Suchana Seth: One of my favorite quotes is by Jeff Hammerbacher, who went on to leave Facebook and found a company called Cloudera. He said something like, “The best minds of my generation are thinking about how to make people click more ads. That sucks!” As a data scientist, I can relate to that on a very visceral, personal level. We still don't have clear, clear paths for data scientists who want to work in the field of public interest technology. That’s something that we should be trying to create a road map for.
[Suchana Seth, Ford-Mozilla Open Web Fellow, Data and Society. An Indian woman with long dark brown hair wearing a light gray patterned top with the sleeves rolled up.]
Hi, I’m Suchana, and I’m a champion for data for good. Algorithms make different kinds of errors, and there are different costs associated with these prediction errors. I develop responsible machine learning best practices, to make algorithms fairer and more transparent and more accountable. This year I was an Open Web Fellow at Data & Society—a research institute that examines issues at the intersection of technology and social impact and ethics. As part of my fellowship, I have been working on a technical report that looks at how algorithms can become unfair.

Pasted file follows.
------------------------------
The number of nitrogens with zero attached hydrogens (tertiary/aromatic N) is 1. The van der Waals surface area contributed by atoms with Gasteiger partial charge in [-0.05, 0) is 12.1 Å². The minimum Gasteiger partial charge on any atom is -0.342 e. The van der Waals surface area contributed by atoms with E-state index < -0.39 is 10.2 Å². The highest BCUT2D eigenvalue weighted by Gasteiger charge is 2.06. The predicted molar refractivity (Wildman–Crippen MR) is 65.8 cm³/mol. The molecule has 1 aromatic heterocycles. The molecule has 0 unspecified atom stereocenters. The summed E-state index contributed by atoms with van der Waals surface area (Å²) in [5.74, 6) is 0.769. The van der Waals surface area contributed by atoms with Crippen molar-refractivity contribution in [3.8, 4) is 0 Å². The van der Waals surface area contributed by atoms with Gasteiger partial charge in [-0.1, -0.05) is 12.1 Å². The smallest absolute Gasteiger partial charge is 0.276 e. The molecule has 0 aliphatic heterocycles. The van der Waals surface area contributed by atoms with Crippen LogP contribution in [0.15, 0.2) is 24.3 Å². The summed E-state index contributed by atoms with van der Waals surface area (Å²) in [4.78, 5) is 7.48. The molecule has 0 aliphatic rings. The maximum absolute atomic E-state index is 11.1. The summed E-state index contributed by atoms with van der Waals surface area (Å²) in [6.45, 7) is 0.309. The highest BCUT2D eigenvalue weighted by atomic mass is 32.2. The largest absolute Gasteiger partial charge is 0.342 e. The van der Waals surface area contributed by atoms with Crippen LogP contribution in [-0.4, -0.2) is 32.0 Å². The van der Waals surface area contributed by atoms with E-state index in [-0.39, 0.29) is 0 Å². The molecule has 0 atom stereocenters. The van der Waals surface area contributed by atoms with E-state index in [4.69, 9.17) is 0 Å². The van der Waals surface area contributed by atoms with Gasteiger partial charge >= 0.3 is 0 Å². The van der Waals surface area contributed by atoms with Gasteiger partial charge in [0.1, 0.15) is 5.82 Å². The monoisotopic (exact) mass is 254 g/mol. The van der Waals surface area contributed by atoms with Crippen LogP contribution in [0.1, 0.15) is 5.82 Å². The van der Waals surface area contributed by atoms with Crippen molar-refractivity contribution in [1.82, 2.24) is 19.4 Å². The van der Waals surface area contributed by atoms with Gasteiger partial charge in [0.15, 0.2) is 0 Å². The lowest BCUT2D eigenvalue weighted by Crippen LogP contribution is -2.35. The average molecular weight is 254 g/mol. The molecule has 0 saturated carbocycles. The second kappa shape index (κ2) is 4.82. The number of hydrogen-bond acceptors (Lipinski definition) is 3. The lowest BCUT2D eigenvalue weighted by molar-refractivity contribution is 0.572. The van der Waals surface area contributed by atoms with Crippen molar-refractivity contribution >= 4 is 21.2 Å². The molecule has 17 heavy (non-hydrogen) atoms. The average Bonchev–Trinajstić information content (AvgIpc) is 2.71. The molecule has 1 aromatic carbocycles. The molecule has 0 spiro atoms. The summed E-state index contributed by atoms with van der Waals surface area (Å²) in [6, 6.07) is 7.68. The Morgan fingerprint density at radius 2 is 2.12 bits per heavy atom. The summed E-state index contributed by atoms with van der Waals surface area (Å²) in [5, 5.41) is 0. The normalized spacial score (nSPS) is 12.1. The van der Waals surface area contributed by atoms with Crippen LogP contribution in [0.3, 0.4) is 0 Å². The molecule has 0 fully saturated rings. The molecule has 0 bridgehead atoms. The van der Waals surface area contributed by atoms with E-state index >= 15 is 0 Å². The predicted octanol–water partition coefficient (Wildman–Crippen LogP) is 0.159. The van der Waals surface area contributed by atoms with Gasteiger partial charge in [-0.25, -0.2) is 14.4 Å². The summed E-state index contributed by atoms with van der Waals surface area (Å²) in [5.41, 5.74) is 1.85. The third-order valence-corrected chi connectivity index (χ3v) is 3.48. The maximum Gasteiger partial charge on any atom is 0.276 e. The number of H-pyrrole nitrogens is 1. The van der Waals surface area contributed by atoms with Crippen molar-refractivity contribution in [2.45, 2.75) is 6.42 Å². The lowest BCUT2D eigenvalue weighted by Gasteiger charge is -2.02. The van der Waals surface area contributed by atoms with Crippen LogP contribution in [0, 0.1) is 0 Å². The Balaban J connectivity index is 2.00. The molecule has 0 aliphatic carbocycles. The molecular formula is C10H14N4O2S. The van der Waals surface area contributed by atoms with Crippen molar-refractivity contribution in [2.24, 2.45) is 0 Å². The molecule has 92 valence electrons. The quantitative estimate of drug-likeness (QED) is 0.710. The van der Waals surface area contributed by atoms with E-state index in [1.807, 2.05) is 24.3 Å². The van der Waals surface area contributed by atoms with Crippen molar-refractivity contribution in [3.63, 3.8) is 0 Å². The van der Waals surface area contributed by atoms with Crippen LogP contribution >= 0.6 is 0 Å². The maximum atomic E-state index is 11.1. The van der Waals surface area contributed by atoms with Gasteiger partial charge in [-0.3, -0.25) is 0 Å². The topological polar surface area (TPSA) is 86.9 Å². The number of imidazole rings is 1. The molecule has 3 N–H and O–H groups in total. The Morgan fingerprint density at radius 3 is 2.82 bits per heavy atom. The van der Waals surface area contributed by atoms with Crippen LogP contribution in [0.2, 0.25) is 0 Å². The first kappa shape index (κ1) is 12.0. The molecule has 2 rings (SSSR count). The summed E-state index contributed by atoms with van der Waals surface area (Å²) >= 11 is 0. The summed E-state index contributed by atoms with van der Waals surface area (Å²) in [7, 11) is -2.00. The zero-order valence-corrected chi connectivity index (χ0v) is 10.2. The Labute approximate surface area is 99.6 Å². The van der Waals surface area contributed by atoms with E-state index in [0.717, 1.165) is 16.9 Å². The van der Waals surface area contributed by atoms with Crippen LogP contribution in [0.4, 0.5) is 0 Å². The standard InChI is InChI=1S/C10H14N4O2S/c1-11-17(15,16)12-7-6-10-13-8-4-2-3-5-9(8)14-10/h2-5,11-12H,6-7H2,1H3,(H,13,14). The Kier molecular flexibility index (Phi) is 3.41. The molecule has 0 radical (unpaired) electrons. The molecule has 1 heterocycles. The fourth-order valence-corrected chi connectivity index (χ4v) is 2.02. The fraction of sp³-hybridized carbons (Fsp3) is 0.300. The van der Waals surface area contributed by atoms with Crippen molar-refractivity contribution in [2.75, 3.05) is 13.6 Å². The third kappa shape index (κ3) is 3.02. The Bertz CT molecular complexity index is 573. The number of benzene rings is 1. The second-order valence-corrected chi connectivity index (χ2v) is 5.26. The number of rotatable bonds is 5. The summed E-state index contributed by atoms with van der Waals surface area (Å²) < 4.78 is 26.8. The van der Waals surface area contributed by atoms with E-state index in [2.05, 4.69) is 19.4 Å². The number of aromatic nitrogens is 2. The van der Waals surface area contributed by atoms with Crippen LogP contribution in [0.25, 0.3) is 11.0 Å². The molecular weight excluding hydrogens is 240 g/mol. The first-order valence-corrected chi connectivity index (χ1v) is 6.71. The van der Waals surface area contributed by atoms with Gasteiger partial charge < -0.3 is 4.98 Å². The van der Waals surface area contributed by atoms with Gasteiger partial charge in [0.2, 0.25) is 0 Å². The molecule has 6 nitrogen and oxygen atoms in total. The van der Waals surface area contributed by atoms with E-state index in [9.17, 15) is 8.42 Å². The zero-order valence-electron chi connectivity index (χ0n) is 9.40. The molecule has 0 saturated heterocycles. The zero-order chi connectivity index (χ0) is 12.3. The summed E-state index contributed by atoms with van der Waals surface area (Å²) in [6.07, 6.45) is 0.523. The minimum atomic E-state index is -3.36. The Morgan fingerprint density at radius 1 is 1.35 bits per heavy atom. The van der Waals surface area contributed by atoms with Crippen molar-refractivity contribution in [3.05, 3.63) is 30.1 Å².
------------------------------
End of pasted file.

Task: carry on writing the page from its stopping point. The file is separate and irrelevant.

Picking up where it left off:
[Animation of a person at a computer. A thought bubble appears asking the question “Can computers be racist?”, and “What standards can we put in place to stop algorithmic bias?”.]
The other critical piece is to educate data scientists about the ethical nuances that they’re likely to encounter in their jobs, and to develop standards against algorithmic bias. And this is something that global standards bodies have already taken a pretty strong stance against —algorithmic bias—so, I think the future looks pretty optimistic. It’s very easy to demonize technology—artificial intelligence and machine learning, in particular, in the light of all the media stories that we’ve been seeing around fake news and algorithmic bias—but it’s important to remember that technology is also a tremendous power for social good. And it’s up to technologists like us who care about social good to keep reminding everyone about this, and to keep demonstrating through our work that technology can indeed make a difference.
[Ford Foundation logo: a globe made up of a series of small, varied circles. Mozilla logo.]